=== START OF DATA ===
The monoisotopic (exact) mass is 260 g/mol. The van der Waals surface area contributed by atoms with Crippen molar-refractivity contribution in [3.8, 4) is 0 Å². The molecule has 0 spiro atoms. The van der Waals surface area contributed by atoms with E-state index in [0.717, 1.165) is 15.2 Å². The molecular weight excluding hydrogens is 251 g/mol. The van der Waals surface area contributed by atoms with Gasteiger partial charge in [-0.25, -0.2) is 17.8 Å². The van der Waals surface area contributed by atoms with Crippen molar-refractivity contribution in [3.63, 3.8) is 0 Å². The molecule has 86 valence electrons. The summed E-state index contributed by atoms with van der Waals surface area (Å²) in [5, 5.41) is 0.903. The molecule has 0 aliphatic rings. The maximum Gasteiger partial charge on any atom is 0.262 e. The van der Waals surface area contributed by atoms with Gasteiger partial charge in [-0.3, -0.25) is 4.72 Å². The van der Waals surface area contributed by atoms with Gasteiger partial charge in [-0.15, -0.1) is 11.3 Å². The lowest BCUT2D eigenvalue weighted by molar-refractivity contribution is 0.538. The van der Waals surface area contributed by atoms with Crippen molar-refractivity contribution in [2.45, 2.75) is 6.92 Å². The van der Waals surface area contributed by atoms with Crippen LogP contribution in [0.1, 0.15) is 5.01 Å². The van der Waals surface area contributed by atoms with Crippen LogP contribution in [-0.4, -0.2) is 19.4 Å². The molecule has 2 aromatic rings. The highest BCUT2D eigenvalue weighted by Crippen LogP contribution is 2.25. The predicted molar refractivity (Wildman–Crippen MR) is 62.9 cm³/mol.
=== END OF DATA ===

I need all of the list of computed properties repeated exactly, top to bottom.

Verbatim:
The monoisotopic (exact) mass is 260 g/mol. The van der Waals surface area contributed by atoms with Crippen molar-refractivity contribution in [3.8, 4) is 0 Å². The molecule has 0 spiro atoms. The van der Waals surface area contributed by atoms with E-state index in [0.717, 1.165) is 15.2 Å². The molecular weight excluding hydrogens is 251 g/mol. The van der Waals surface area contributed by atoms with Gasteiger partial charge in [-0.25, -0.2) is 17.8 Å². The van der Waals surface area contributed by atoms with Crippen molar-refractivity contribution in [3.63, 3.8) is 0 Å². The molecule has 86 valence electrons. The summed E-state index contributed by atoms with van der Waals surface area (Å²) in [5, 5.41) is 0.903. The molecule has 0 aliphatic rings. The maximum Gasteiger partial charge on any atom is 0.262 e. The van der Waals surface area contributed by atoms with Gasteiger partial charge in [-0.3, -0.25) is 4.72 Å². The van der Waals surface area contributed by atoms with Gasteiger partial charge in [-0.15, -0.1) is 11.3 Å². The lowest BCUT2D eigenvalue weighted by molar-refractivity contribution is 0.538. The van der Waals surface area contributed by atoms with Crippen molar-refractivity contribution in [2.45, 2.75) is 6.92 Å². The van der Waals surface area contributed by atoms with Crippen LogP contribution in [0.1, 0.15) is 5.01 Å². The van der Waals surface area contributed by atoms with Crippen LogP contribution in [-0.4, -0.2) is 19.4 Å². The molecule has 2 aromatic rings. The highest BCUT2D eigenvalue weighted by Crippen LogP contribution is 2.25. The predicted molar refractivity (Wildman–Crippen MR) is 62.9 cm³/mol.